The Commerce and Industry Board, which oversees the state’s industrial tax exemption program, is scheduled to consider at its meeting today the renewal of more than $11 billion worth of tax exemptions to large manufacturers around the state.
But at a press conference this morning, a group of faith-based and community leaders urged the board not to grant the renewals, saying such a move would fly in the face of an executive order signed earlier this summer by Gov. John Bel Edwards and would deprive local governments of badly needed tax revenue in the wake of last month’s devastating flood.
“It’s time for everybody to step up and help,” says Dianne Hanley, chairperson of Together Louisiana, which is spearheading the opposition. “Since the flood … it’s more important than ever that our local governmental entities have what they need.”
The Commerce and Industry Board, which, for decades, basically rubber stamped approvals and renewals of the state’s 10-year industrial tax exemption, came under scrutiny earlier this year by the Edwards administration, which said it was time to bring the generous incentive program more in line with those of other states.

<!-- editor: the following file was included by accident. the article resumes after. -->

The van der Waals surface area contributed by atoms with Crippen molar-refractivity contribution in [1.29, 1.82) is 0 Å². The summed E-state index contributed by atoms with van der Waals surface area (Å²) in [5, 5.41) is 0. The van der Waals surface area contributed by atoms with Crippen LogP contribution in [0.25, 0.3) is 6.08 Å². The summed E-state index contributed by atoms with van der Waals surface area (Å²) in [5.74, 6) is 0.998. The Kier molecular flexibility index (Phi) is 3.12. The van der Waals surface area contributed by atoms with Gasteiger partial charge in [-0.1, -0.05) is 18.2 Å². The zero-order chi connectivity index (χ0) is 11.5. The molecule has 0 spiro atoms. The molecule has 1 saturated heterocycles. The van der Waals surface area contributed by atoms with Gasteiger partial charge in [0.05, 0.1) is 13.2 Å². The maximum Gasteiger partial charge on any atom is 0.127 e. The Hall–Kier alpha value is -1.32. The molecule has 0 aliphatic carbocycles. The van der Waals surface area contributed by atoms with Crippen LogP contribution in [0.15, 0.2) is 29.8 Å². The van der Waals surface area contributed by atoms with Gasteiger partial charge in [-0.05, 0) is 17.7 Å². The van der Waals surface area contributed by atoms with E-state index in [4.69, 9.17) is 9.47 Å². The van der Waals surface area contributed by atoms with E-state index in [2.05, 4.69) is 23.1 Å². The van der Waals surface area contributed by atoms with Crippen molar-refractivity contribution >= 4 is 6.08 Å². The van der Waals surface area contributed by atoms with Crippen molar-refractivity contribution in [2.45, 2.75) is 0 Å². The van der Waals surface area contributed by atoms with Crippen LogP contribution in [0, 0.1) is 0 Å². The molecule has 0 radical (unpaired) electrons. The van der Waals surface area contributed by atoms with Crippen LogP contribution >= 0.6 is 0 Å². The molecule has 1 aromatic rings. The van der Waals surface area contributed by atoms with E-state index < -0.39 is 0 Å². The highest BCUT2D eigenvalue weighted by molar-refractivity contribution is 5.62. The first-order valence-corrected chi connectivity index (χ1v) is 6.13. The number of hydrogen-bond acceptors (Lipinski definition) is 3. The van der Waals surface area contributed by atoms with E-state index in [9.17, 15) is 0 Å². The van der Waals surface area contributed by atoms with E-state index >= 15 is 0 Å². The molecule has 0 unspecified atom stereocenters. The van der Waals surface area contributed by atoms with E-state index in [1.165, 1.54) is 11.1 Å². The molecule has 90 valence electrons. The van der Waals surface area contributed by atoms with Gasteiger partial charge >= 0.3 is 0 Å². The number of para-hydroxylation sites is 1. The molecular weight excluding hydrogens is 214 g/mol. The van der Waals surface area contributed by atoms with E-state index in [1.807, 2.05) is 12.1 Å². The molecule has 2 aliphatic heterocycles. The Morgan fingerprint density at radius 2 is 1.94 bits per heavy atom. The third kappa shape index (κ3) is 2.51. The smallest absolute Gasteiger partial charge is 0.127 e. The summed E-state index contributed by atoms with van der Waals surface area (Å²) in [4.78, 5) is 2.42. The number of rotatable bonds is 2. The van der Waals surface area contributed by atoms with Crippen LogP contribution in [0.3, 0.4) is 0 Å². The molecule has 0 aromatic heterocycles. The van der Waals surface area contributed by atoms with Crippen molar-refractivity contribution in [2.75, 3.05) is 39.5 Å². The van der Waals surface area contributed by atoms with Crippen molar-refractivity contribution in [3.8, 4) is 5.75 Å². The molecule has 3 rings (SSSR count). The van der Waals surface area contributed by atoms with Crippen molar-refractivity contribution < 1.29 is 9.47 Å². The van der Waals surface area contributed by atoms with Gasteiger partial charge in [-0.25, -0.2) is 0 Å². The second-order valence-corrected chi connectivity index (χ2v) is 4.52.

A study earlier this year by Together Louisiana determined that the generous tax incentive program will cost local governments, school districts and law enforcement agencies more than $16.7 billion in tax revenue over the next 10 years.
On June 24, Edwards signed an executive order that contained two substantive changes to the long-running program: Local parish governments must have a seat at the table during discussions about exempting local property taxes—including how much would be exempted—and businesses must show job creation or job retention to merit the exemption.
But more than two months since the order was signed, it has yet to be implemented and there is some question as to whether the order should apply to renewals currently on the books or whether those renewals should be grandfathered in. Commerce and Industry Board member Robert Adley, the governor’s appointee to the board, says he will argue today to his fellow board members that the governor’s order should apply to renewals, a move that the 16 manufacturers applying for the renewals will oppose. But he concedes it’s a tricky legal issue.
“There are legal concerns and other concerns that the board is having to consider,” he says. “We are having to walk a very tight rope … but I agree this has become an entitlement program.”